The Main Reason a Majority of Churchgoers Changed their Church

A new study from Lifeway Research has revealed the main reason most church-going Americans say they left one church for another, and the top reason is not because they didn’t like the pastor’s preaching. The study, which was conducted July 26–Aug. 4, surveyed 1,001 U.S. adults who identify as Protestant or non-denominational, attend church at least twice a month and attended more than one church as an adult. Researchers found that 60% of respondents changed their church due to a residential move. “The reason pastors and churchgoers talk about church switchers is because it is not a negligible number of people changing churches,” Scott McConnell, executive director of Lifeway Research, said in a report on the study. “However, chronic church switching is not the norm. The biggest group of churchgoers are those who have been at the same church throughout their adult lives, and the next biggest group are those whose church changes were necessitated by moving too far to attend their previous church.”

While most respondents in the study said the main reason, they switched their church was due to a residential move, significant minorities also raised several other reasons unrelated to moving. Some 29% of churchgoers said they switched congregations because their church changed in a way they did not like. A similar percentage said they left because the church wasn’t fulfilling their needs. Another 26% said they became disenchanted with their pastor, while an additional 26% said the disenchantment was with the church. Nearly a quarter, 22%, highlighted disagreements over politics or other teachings that led them to bid goodbye to a congregation. Some 18% cited personal life changes, while 13% blamed issues related to COVID-19 and the subsequent lockdowns. Respondents further cited church closures, 2%, and other issues like a change in their beliefs toward church and religion for leaving their church. “The typical person changing churches has multiple reasons for making this change,” McConnell added. “Broadly speaking people leave a church when they disagree with change, are disgruntled or disagree with the church’s positions. It is much less common to see people leaving because their own religious beliefs changed.”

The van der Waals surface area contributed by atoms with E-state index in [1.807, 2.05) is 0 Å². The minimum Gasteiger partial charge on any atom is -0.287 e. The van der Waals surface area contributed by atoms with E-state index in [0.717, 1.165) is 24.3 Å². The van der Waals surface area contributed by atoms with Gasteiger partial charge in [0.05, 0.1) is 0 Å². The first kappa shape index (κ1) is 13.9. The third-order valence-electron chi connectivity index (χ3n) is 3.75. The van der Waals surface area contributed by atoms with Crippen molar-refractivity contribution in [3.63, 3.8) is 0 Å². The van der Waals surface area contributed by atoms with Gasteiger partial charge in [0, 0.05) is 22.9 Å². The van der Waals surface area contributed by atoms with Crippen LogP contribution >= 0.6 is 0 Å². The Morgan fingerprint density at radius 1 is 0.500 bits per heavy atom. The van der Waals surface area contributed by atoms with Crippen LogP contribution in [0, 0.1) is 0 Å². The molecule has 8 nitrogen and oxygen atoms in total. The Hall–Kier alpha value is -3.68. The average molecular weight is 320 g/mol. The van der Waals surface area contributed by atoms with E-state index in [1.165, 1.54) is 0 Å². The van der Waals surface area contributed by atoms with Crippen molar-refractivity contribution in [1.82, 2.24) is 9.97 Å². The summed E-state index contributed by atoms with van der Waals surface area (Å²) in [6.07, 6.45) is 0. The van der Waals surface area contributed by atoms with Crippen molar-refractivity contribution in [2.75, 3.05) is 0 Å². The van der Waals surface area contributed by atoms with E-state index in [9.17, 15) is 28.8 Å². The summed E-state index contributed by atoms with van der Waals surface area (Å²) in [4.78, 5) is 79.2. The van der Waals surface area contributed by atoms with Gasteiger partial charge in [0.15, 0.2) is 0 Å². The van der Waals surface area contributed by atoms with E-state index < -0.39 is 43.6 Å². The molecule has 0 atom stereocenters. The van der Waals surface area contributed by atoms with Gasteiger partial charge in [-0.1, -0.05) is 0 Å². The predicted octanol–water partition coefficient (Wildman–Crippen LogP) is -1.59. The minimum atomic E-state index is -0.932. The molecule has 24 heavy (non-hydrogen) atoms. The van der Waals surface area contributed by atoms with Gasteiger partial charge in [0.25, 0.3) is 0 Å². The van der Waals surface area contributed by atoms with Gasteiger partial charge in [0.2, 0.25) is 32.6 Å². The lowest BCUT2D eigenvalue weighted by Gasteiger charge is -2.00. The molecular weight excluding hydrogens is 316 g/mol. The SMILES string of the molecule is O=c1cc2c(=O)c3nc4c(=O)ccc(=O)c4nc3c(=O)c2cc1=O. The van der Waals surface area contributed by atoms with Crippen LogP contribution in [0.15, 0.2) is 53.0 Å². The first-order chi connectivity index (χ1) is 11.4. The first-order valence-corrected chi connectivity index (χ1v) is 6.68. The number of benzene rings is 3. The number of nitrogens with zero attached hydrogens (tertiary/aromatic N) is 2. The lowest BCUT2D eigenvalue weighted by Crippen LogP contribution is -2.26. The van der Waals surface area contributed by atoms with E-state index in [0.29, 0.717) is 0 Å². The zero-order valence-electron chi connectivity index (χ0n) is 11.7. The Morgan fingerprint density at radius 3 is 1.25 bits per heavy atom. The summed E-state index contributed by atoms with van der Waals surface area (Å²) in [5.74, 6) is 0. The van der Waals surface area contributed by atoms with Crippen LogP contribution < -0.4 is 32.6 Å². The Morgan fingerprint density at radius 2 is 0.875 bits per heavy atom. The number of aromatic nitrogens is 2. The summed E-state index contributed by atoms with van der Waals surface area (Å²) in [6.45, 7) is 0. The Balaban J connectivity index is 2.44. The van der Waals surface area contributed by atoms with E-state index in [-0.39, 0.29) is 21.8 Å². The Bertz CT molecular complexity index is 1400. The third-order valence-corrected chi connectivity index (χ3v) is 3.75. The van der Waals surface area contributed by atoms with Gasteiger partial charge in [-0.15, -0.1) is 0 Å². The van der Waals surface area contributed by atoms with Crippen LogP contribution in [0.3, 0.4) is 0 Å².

Still, while America remains a highly religious nation with seven in 10 claiming affiliation with some kind of organized religion, for the first time in nearly 80 years, fewer than half of them said they have formal membership in a specific house of worship, a Gallup analysis revealed. In his analysis of data from the General Social Survey of five-year windows in which individuals were born spanning from 1965 to 1984 and published by the Barna Group in 2019, Ryan Burge, an assistant professor of political science at Eastern Illinois University and pastor of First Baptist Church of Mt. Vernon, Illinois, showed that younger generations raised in the church weren’t typically returning to church when compared with members of the “baby boomer” generation born between 1945 and 1964. For anyone concerned with church growth, Burge says, “this should sound an alarm.” “Many pastors are standing at the pulpit on Sunday morning and seeing fewer and fewer of their former youth group members returning to the pews when they move into their late-20s and early-30s,” he explained. “No church should assume that this crucial part of the population is going to return to active membership as their parents once did.”

Source: Premier Christian News

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